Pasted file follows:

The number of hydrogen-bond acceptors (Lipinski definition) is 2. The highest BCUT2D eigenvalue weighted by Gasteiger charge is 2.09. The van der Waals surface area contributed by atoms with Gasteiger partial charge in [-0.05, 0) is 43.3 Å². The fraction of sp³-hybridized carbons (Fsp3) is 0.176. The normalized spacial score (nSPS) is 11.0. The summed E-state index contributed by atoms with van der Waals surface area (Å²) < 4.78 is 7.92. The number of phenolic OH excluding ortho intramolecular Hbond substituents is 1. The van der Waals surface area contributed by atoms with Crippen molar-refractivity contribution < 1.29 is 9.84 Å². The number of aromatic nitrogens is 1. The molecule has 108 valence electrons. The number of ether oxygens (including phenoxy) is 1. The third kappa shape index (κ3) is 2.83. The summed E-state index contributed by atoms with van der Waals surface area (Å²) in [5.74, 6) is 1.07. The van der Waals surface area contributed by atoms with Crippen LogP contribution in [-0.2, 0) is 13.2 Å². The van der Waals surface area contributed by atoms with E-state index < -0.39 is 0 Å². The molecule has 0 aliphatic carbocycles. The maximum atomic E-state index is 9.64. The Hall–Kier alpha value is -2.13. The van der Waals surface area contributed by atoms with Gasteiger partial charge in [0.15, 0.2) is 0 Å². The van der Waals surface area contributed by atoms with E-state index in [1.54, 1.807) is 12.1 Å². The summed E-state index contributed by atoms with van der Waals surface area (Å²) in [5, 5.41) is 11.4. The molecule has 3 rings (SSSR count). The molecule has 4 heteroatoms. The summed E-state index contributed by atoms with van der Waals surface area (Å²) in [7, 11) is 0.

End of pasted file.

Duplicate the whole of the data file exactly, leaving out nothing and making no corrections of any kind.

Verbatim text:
The number of hydrogen-bond acceptors (Lipinski definition) is 2. The highest BCUT2D eigenvalue weighted by Gasteiger charge is 2.09. The van der Waals surface area contributed by atoms with Gasteiger partial charge in [-0.05, 0) is 43.3 Å². The fraction of sp³-hybridized carbons (Fsp3) is 0.176. The normalized spacial score (nSPS) is 11.0. The summed E-state index contributed by atoms with van der Waals surface area (Å²) < 4.78 is 7.92. The number of phenolic OH excluding ortho intramolecular Hbond substituents is 1. The van der Waals surface area contributed by atoms with Crippen molar-refractivity contribution < 1.29 is 9.84 Å². The number of aromatic nitrogens is 1. The molecule has 108 valence electrons. The number of ether oxygens (including phenoxy) is 1. The third kappa shape index (κ3) is 2.83. The summed E-state index contributed by atoms with van der Waals surface area (Å²) in [5.74, 6) is 1.07. The van der Waals surface area contributed by atoms with Crippen LogP contribution in [-0.2, 0) is 13.2 Å². The van der Waals surface area contributed by atoms with E-state index < -0.39 is 0 Å². The molecule has 0 aliphatic carbocycles. The maximum atomic E-state index is 9.64. The Hall–Kier alpha value is -2.13. The van der Waals surface area contributed by atoms with Gasteiger partial charge in [0.15, 0.2) is 0 Å². The van der Waals surface area contributed by atoms with E-state index in [1.54, 1.807) is 12.1 Å². The summed E-state index contributed by atoms with van der Waals surface area (Å²) in [5, 5.41) is 11.4. The molecule has 3 rings (SSSR count). The molecule has 4 heteroatoms. The summed E-state index contributed by atoms with van der Waals surface area (Å²) in [7, 11) is 0.